2.2.5 Lessons Learned from Offshore Oil Platform Structural Health Monitoring Studies

2.3 Aerospace Structures

2.3.1 Operational Evaluation for Aerospace Structures

2.3.2 Data Acquisition for Aerospace Structures

2.3.3 Feature Extraction and Statistical Modeling for Aerospace Structures

2.3.4 Statistical Model used for Aerospace SHM Applications

2.3.5 Concluding Comments about Aerospace SHM Applications

2.4 Civil Engineering Infrastructure

2.4.1 Operational Evaluation for Bridge Structures

2.4.2 Data Acquisition for Bridge Studies

2.4.3 Features Based on Modal Properties

2.4.4 Statistical Classification of Features for Civil Engineering Infrastructure

2.4.5 Applications to Bridge Structures

2.5 Summary

2.6 References

3 Operational Evaluation 2

3.1 Economic and Life Safety Justifications for Structural Health Monitoring 2

3.2 Defining the Damage to be Detected 3

3.3 The Operational and Environmental Conditions 4

3.4 Data Acquisition Limitations 5

3.5 Operational Evaluation Example: Bridge Monitoring 6

3.6 Operational Evaluation Example: Wind Turbines 7

3.7 Concluding Comment on Operational Evaluation 9

3.8 References 9

4. SENSING AND DATA ACQUISITION ISSUES 1

4.1 Introduction 1

4.2 Sensing and Data Acquisition Strategies for SHM 2

4.2.1 Strategy I 2

4.2.2 Strategy II 3

4.3 Conceptual Challenges for Sensing and Data Acquisition Systems 4

4.4 What Types of Data Should be Acquired? 5

4.4.1 Dynamic Input and Response Quantities 5

4.4.2 Other Damage-Sensitive Physical Quantities 8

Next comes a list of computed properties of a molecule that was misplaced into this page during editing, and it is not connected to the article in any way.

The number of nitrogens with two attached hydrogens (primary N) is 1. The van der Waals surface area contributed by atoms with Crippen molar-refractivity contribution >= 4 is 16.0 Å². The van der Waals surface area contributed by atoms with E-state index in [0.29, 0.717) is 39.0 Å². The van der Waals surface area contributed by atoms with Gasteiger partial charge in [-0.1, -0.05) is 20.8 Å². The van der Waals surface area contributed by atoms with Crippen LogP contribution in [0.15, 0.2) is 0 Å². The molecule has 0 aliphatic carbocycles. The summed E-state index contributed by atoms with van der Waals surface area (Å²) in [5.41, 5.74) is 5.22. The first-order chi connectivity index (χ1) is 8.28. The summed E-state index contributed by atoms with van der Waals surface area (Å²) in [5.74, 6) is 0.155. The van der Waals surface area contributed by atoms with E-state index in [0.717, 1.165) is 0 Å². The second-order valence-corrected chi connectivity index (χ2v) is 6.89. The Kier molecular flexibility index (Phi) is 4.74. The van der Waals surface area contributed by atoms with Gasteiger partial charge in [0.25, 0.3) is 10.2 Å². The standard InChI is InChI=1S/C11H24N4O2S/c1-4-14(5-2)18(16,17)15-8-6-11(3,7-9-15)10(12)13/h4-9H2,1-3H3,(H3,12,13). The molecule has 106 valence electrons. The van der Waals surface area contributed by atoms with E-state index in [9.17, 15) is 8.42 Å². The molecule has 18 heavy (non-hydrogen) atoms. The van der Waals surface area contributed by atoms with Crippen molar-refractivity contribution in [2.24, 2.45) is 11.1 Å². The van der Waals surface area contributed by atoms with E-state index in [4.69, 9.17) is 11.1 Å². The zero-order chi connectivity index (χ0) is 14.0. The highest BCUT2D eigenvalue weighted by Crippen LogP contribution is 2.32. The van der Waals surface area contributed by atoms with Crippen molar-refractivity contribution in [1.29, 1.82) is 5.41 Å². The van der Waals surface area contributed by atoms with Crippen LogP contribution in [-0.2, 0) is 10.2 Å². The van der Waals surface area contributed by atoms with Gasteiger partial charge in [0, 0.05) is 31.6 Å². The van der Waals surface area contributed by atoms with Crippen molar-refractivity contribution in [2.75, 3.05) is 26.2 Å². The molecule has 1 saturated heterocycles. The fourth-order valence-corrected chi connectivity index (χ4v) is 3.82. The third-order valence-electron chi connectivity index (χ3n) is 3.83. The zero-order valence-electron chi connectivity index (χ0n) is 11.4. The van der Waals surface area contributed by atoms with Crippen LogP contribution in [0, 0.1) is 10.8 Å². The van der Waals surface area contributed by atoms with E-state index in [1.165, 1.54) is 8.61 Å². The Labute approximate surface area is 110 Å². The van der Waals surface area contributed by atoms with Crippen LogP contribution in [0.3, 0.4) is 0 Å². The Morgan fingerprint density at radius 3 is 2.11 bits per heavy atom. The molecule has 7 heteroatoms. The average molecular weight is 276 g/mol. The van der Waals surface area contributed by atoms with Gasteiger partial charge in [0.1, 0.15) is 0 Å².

4.4.3 Environmental Quantities 8

4.4.4 Operational Quantities 8

4.5 Current SHM Sensing Systems 9

4.5.1 Wired Systems 9

4.5.2 Wireless Systems 11

4.6 Sensor Network Paradigms 14

4.6.1 Sensor Arrays directly Connected to Central Processing Hardware 14

4.6.2 Decentralised Processing with Hopping Connection 15

4.6.3 Decentralised Processing with Hybrid Connection 15

4.7 Future Sensing Network Paradigms 17

4.8 Defining the Sensor System Properties 21

4.8.1 Required Sensitivity and Range 21

4.8.2 Required Bandwidth and Frequency Resolution 21

4.8.3 Sensor Number and Locations 22

4.8.4 Sensor Calibration, Stability and Reliability 22

4.9 Define the Data Sampling Parameters 25

4.10 Define the Data Acquisition System 25

4.11 Active versus Passive Sensing 26

4.12 Multi-Scale Sensing 28

4.13 Powering the Sensing System 28

4.14 Signal Conditioning 29

4.15 Sensor and Actuator Optimisation 30

4.16 Sensor Fusion 31

4.17 Summary of Sensing and Data Acquisition Issues for Structural Health Monitoring 34

4.18 References 35

5. case studies 1

5.1 The I-40 Bridge. 1

5.1.1 Preliminary Testing and Data Acquisition 4

5.1.2. Undamaged Ambient Vibration Tests 5

5.1.3. Forced Vibration Tests 7

5.2 The Concrete Column 8

5.2.1 Quasi-Static Loading 10

5.2.2 Dynamic Excitation 11

5.2.3 Data Acquisition 11

5.3 The 8 DOF System 14

5.3.1 Physical Parameters 17

5.3.2 Data Acquisition 18

5.4 Simulated Building Structure 18

5.4.1 Experimental Procedure and Data Acquisition 20

5.4.2 Measured Data 21

5.5 The Alamosa Canyon Bridge 22

5.5.1 Experimental Procedures and Data Acquisition 25

5.5.2 Environmental Measurements 26

5.5.3 Vibration Tests Performed to Study Variability of Modal Properties 27

5.6. The Gnat Aircraft 28

5.5.2 Simulating Damage with a Modified Inspection Panel 29

5.6.2 Simulating Damage by Panel Removal 35

5.7 References 39

6. INTRODUCTION TO PROBABILITY AND STATISTICS

6.1. Introduction

6.2. Probability: Basic Definitions

6.3. Random Variables and Distributions

6.4. Expected Values

6.5. The Gaussian Distribution (and Others)